Mexico- U.S. trade increased in the 1980s and with it the traffic on the downtown Laredo Juarez-Lincoln Bridge. By the end of this decade, Texas, the City of Laredo, Mexico, the City of Nuevo Laredo and others were discussing how to accommodate this situation.
In 1991, detailed coordination resulted in announcing the initiation of a formal environmental study for a new bridge. This bridge would be outside the central business district and would carry commercial vehicles allowing the downtown bridge to concentrate on passenger vehicles and pedestrians. At the same time Texas DOT initiated parallel coordinated studies for improvements to highways, ramps and other facilities that would serve the crossing but have independent utility.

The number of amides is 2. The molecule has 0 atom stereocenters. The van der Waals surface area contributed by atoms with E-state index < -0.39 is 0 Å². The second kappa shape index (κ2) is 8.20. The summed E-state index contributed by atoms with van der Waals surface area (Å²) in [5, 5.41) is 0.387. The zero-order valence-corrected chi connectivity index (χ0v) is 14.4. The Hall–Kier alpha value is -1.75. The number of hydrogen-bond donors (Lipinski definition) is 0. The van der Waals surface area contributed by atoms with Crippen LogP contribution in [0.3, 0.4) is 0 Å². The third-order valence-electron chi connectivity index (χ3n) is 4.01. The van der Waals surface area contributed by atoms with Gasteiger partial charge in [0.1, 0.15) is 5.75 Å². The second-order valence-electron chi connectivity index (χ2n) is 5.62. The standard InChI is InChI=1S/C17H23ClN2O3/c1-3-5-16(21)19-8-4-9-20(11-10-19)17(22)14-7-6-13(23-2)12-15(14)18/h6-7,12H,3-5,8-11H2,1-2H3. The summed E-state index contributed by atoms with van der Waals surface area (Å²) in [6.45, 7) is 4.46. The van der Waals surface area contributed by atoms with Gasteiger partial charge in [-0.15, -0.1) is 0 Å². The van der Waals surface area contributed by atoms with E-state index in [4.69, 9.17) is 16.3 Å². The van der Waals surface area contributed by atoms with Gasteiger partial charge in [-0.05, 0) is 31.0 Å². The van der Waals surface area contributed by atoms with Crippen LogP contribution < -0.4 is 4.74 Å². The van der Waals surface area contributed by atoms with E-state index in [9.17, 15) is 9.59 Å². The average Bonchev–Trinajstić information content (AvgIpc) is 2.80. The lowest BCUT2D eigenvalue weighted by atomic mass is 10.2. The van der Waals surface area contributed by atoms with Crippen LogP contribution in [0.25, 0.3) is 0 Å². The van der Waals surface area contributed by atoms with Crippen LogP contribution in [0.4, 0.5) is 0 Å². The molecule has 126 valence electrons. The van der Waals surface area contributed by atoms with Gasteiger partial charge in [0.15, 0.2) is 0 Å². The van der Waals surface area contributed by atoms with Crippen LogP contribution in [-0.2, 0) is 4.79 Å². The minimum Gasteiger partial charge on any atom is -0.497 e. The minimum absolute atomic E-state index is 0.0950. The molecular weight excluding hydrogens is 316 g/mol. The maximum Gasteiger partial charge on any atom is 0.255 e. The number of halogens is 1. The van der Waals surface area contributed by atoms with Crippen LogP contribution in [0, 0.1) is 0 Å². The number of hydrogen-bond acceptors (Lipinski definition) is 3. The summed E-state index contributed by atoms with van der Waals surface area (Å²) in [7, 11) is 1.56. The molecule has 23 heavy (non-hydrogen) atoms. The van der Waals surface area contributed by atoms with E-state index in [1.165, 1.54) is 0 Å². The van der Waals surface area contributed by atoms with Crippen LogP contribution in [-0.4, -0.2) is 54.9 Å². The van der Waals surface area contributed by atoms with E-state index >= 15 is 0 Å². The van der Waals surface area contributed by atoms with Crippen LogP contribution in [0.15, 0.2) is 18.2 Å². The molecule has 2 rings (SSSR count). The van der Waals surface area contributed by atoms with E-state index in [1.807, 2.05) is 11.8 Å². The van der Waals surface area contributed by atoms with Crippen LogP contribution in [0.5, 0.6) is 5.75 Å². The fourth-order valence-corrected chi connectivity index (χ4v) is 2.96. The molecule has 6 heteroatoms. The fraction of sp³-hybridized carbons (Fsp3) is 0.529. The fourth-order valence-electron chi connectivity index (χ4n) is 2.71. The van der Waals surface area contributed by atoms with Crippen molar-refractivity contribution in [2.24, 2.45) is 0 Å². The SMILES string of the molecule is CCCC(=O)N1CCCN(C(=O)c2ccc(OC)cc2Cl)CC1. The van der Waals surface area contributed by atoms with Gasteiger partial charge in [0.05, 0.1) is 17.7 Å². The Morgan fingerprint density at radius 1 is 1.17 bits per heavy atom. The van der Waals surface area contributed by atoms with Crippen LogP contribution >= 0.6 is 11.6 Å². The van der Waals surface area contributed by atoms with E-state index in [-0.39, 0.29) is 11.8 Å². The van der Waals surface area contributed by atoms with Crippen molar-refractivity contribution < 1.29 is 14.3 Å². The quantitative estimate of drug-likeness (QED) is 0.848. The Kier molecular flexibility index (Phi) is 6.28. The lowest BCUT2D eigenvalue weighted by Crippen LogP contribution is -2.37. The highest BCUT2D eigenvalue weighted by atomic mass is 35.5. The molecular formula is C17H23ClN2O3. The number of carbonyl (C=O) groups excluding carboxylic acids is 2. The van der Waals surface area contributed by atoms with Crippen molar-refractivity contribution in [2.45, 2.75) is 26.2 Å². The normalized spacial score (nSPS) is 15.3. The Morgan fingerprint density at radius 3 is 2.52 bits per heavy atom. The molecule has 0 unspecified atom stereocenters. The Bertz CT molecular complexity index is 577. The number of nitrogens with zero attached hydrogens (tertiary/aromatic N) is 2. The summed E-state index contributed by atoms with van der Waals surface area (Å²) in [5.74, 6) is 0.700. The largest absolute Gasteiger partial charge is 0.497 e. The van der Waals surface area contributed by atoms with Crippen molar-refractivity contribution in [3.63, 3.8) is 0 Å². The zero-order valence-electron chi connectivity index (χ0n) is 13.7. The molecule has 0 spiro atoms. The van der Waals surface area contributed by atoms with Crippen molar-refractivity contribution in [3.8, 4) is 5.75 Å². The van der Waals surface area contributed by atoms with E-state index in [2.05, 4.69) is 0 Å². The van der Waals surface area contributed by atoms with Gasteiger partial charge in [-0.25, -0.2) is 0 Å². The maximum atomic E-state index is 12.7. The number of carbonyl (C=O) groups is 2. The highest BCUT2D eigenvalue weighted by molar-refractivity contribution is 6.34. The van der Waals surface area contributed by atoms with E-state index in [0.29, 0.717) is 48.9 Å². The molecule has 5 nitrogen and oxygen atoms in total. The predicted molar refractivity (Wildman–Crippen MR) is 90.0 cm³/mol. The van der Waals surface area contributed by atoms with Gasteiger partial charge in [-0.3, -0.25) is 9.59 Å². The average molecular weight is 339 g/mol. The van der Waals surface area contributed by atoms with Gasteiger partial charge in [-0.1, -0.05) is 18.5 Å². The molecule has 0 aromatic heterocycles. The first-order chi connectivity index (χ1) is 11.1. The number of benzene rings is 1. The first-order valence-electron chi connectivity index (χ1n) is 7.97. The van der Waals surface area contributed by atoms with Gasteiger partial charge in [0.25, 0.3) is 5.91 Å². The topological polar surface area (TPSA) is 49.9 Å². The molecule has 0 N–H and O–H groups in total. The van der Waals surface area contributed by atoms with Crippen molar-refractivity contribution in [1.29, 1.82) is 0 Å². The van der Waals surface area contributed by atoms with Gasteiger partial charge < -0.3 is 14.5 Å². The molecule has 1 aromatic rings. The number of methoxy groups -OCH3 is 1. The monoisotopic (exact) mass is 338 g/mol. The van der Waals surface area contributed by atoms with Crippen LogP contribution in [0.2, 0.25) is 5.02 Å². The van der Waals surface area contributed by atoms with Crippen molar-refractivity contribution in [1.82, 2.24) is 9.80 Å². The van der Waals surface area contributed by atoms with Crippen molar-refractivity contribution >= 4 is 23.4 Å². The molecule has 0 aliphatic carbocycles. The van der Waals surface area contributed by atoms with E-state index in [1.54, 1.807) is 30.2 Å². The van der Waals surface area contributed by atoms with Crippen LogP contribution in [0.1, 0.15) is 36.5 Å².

By 1993, projects were placed on the State multi year transportation improvement program and in 1995 a comprehensive funding agreement had been reached. The total cost of the new bridge and related improvements was about $100 million. The biological survey was completed in 1996. the historical survey in 1997 and a final public hearing in January 1998. By this time, the traffic backups on the existing bridge had frequently reached 4 miles and the general public was eager for the improvement to be initiated. Later that year the environmental documentation was approved and construction began before the year was over.
The new bridge was opened April 15, 2000 and the downtown back ups disappeared and truck traffic was successfully diverted to the new bridge.